The low level of integration contrasts with the numerous regional trade agreements that span the region. Figure 3 provides a graphic representation of North African countries’ membership in various Regional Economic Communities and how they overlap.

 

Analysts (e.g. Hoekman, 2016, and Wolf et al, 2017) agree that the proliferation of (often overlapping) trade arrangements has actually led to negative results due to an accumulation of rules that are largely inconsistent in application and scope. In particular, the diverse rule of origin systems is considered a major impediment to creation of integrated supply chains in the region.

Initiatives aimed at regional integration such as the GAFTA (Greater-Arab Free Trade Area) and the AMU (Arab Maghreb Union) have not met expectations mainly due to lack of implementation and the persistence of non-tariff measures. Nevertheless, the EU has regarded the Agadir Agreement as the most promising way of enhancing South-South integration. Despite the rather limited effect of the process, the EU has supported the setting up of Agadir Technical Unit. According to Behr (2010), part of the EU’s enthusiasm for the Agadir Process over GAFTA stems from the fact that Agadir links closely the southern Mediterranean countries to the EU. Thus, the Agadir countries adhere to the Pan-Euro Med Rules of Origins and apply the so-called Euro Med certificates to their exports. In light of this, a few positive developments are worth noticing: last year Palestine and Lebanon joined the Agadir Agreement and recently Egypt officially declared its intentions to revive the agreement, given the tension between Egypt and some Gulf states.

Contrary to the intention of free trade agreement of homogenising standards and increasing cooperation, agreements in the region have not had the desired effect. Improving that requires expanding the scope of existing agreements to include more countries.

A role for the EU?

In line with the G20 agenda, the role of the EU in the region is both crucial to its own interests and pivotal for the MED region itself. But the issues and EU involvement are not new. Development banks are already present in the region and European countries themselves have their own established ways of contributing.

We feel that the EU’s role could  be strengthen in the following ways:

First, coordinate efforts from the European side to maximise the breadth and depth of help provided. This may require centralising at least a part of national efforts made in order to ensure consistency and aim at priority objectives.

Second, the issue of coordination needs to happen also in terms who Europe engages with. Studies show (Jolly, 2014), that when the EU engages bilaterally with the countries of the region, it runs the risk of reinforcing non-cooperative behaviour. This means that each MED partner prefers to conduct its own negotiations to extract preferential treatment in direct competition with its own neighbours. This is an important limitation to the “hub-and-spoke” relationship with the EU. Preventing that, will require the EU encouraging interregional talks (EU-MED) rather than directly with individual countries. This by itself can help centralise cooperation and refocus the number and focus of current trade agreements.

Third, the EU should continue helping regional organisations function more effectively within the limited margin set by the political process, and with that demonstrate its commitment to South-South integration. However, funds currently earmarked for regional cooperation schemes probably fall far short of what would potentially be needed.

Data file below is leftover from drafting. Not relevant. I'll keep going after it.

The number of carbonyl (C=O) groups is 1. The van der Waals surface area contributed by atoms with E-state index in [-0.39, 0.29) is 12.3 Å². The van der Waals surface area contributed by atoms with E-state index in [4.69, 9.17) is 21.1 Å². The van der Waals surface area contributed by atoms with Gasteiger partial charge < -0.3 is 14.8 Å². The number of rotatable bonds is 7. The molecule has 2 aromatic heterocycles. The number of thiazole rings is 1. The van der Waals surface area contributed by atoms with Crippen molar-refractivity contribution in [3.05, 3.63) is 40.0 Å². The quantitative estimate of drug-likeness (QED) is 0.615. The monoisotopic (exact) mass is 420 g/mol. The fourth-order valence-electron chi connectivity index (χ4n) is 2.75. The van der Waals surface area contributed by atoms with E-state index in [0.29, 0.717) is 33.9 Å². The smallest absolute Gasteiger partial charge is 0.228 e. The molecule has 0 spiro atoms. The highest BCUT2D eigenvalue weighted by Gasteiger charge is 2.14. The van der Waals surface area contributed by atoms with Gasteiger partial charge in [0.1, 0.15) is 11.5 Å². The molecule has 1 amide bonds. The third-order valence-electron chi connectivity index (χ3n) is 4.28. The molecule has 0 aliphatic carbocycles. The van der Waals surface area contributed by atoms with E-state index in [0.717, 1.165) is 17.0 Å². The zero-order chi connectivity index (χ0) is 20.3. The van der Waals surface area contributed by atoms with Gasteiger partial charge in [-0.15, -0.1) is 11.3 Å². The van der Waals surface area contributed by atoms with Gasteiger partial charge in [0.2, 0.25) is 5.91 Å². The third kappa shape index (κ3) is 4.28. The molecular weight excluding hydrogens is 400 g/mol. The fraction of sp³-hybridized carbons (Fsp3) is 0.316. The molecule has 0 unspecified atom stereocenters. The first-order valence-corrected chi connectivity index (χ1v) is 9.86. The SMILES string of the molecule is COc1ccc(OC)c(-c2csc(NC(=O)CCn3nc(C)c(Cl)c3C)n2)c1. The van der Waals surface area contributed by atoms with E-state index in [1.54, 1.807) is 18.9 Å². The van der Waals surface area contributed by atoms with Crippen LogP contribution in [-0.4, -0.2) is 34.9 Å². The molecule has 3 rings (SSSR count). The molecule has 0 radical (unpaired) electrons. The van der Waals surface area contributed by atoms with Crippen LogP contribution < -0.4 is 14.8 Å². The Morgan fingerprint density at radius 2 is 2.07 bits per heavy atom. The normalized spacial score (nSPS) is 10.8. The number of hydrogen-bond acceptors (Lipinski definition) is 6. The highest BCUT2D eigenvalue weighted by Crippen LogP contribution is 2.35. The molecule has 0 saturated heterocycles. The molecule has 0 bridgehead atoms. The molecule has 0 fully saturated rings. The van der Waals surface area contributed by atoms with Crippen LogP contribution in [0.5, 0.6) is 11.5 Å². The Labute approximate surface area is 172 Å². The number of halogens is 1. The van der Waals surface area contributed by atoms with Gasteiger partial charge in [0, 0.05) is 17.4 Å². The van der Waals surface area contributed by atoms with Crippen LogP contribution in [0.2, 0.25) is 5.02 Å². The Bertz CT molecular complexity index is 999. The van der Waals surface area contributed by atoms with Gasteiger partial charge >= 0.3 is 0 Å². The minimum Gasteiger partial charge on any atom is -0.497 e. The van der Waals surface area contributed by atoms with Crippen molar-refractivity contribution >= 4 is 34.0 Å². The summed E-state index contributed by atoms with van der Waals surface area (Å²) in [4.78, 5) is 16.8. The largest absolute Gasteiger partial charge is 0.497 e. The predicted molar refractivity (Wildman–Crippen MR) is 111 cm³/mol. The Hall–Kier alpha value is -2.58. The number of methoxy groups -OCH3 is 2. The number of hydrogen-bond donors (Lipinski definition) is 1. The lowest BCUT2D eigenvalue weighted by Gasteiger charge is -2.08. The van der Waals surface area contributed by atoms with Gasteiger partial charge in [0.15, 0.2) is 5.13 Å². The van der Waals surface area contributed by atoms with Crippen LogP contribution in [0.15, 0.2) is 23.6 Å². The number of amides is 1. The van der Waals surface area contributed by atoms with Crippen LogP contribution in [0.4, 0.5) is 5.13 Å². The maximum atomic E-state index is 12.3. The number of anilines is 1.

The sustainable development of south Mediterranean countries is a strategic long-term investment for the EU not only for economic relations but also for containing the migratory waves from the rest of Africa, that will continue to increase in the future (Dadush et al 2017). Intra-regional trade integration is in our view a key and unexploited way of future development.

 

References

African Development Bank, 2012. Unlocking North Africa’s Potential through Regional Integration: Challenges and Opportunities.

Ali, M.S.B. ed., 2016. Economic development in the Middle East and North Africa: Challenges and prospects. Springer.

Behr, T., 2010. Regional integration in the Mediterranean moving out of the deadlock? Notre Europe.

Chaponnière, J.R. and Lautier, M., 2016. By chance or by virtue? The regional economic integration process in Southeast Asia. In ASEAN Economic Community (pp. 33-57). Palgrave Macmillan US.

Dadush, U., Demertzis, M., and Wolff, G., 2017. Europe’s role in North Africa: development, investment and migration, Bruegel Policy Contribution No. 10, Paper presented at the Informal Ecofin in Malta, April 2017.

El Aynaoui, K., El Mokri, K., Dadush, U. and Berahab, R., 2016. The Unmet Challenge of Interdependence in the EU-MENA Space: A View from the South. Seven Years after the Crisis: Intersecting Perspectives, p.35.

Hoekman, B., 2016. Intra-Regional Trade: Potential Catalyst for Growth in the Middle East. Middle East Institute Policy Paper 2016-1.

International Trade Centre, 2015. Making regional integration work: Company perspectives on non-tariff measures in Arab States.

Jolly, C., 2014. Regional integration in the Mediterranean, impact and limits of Community and bilateral policies. In-Depth Analysis requested by the European Parliament’s Committee on Foreign Affairs.

Shepherd, B., 2011. Trade Costs in the Maghreb 2000- 2009. Developing Trade Consultants Working Paper DTC-2011-9.

Wolf, N., Mihram, F. and Frische, M., 2017. Perspectives on Economic Integration between the EU and North Africa: Investments, Reforms, Partnership. Humboldt University of Berlin, Institute of Economic History, mimeo.

World Bank, 2013. Trade Costs in the Developing World: 1995–2010. Policy Research Working Paper 6309.